How to Break Your Lease — The Right Way

Real estate, Money

Couple moving house Sometimes you have to move out of your apartment before your lease is up. Unfortunately, not paying for your full lease can result in fees, lawsuits, and other unhappy situations. If your landlord takes you to court, you can be charged fees and sued for lost rent. Here’s how to avoid a fiasco when you’re forced to move.

Legitimate Reasons for Breaking a Lease

You have certain rights as a renter, and you may be able to break your lease if your landlord doesn’t honor those rights. Residential rental units should be habitable and in compliance with housing and health codes—meaning they should be structurally safe, sanitary, weatherproofed, and include adequate water, electricity, and heat. During the length of your lease, rent cannot change; however, on a month-to-month renting basis you must be given notice before a rent increase (typically 30 days). A landlord must give prior notice (typically 24 hours) before entering your premises and can normally only do so to make repairs or in case of an emergency.

If your landlord does not maintain a safe, clean, liveable environment (this includes reasonable heating and cooling features), you may be able to move out on grounds of “constructive eviction.” This means the landlord has basically forced you out by making living conditions such that you couldn’t stay. You shouldn’t, however, do repairs yourself and simply deduct it from your next month’s rent, unless there is a provision for doing so in your lease terms. You may be able to take your landlord to court over repairs you were forced to make on your own dime, given the landlord didn’t make the repairs in a timely fashion. Documented (and especially repeated) failures by your landlord to maintain the unit are grounds for moving out, but your may want to get a lawyer involved.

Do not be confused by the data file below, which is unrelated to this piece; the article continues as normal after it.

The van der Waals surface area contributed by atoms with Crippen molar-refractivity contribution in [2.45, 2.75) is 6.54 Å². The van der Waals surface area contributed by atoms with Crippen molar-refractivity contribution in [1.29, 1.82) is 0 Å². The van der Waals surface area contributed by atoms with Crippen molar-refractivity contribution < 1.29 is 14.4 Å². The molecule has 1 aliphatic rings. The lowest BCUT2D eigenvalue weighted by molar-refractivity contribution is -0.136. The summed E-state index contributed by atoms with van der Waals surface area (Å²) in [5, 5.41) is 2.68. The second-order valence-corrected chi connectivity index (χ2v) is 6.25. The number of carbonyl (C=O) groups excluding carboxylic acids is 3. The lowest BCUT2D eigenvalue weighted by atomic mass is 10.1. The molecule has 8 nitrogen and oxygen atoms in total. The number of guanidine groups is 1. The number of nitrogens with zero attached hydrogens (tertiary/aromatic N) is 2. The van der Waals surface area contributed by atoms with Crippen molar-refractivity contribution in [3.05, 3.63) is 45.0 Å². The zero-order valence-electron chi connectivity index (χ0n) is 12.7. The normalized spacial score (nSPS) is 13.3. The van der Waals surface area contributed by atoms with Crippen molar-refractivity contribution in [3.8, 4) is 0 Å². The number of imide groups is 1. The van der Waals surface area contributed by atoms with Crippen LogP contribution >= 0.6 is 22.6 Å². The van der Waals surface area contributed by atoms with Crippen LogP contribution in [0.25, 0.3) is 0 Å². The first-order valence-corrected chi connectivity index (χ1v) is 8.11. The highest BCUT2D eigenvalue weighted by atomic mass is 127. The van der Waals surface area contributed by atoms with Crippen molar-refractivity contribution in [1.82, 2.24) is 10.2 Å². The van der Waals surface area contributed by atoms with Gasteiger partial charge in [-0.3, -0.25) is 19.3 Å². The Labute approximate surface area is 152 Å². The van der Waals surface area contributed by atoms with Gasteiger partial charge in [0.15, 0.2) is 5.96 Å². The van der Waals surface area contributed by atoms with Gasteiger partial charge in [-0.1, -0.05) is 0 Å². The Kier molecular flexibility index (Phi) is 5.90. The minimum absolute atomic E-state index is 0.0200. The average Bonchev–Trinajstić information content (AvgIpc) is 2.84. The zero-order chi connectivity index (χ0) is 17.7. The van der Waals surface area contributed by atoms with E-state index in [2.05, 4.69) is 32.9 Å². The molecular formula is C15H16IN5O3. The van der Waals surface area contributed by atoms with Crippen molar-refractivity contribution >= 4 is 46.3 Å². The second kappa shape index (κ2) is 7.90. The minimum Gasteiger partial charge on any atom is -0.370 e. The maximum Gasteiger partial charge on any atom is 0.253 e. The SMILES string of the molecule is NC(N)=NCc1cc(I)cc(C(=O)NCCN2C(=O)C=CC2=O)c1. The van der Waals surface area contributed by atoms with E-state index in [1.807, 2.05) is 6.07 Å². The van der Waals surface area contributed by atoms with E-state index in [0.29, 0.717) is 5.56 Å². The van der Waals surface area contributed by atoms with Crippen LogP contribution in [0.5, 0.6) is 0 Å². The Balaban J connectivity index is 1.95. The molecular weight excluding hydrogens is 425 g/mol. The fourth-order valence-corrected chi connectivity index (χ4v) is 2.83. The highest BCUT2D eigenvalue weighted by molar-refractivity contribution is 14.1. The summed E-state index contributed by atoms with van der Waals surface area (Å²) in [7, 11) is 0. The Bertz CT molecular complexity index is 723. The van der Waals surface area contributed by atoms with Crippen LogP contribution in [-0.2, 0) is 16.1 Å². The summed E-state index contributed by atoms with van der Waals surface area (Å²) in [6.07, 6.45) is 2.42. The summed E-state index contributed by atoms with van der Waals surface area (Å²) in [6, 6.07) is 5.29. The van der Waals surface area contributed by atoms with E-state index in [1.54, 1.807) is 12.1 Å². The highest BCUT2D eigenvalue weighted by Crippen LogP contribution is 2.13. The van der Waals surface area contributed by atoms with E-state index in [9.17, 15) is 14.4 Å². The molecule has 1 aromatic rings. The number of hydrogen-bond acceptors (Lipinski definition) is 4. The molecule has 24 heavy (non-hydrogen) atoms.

How to Break Your Lease Professionally

How you go about breaking your lease can make a big difference, both financially and in how sour things end up with your landlord. Make sure to do the following:

  • Give notice. Giving 30 days is typically required, although it doesn’t mean you can break your contract easily. While you may still be accountable for fees, giving your landlord enough time to find a new tenant will leave you less likely to be sued for lost rent.
  • Have everything in writing, including numbers, dates, and other appropriate specifics. This includes letters with requests for maintenance, responses to an illegal rent increase, or your notice for moving out. Document apartment conditions upon move-in and move-out with photographs. Have a copy of the lease you signed. When you move out, walk through the place with management so you can tell a judge that the landlord had nothing to complain about when you left.
  • Don’t leave nasty voice mails, as they could be used in court.

Before Signing a Lease

If you may have to end your lease early, consider renting from a person rather than a corporation.  Corporations (and a manager who’s bound by the rules) are less flexible than a homeowner. If you let your potential landlord know when you may have to leave, you may be lucky enough to have the lease length adjusted.

Read a lease agreement thoroughly before signing anything! Make sure you know who is responsible for what, and even that the contract is legal (not requiring you to repair a broken furnace, for instance). An illegal contract obviously won’t hold up in court, but you should always, always read your contract.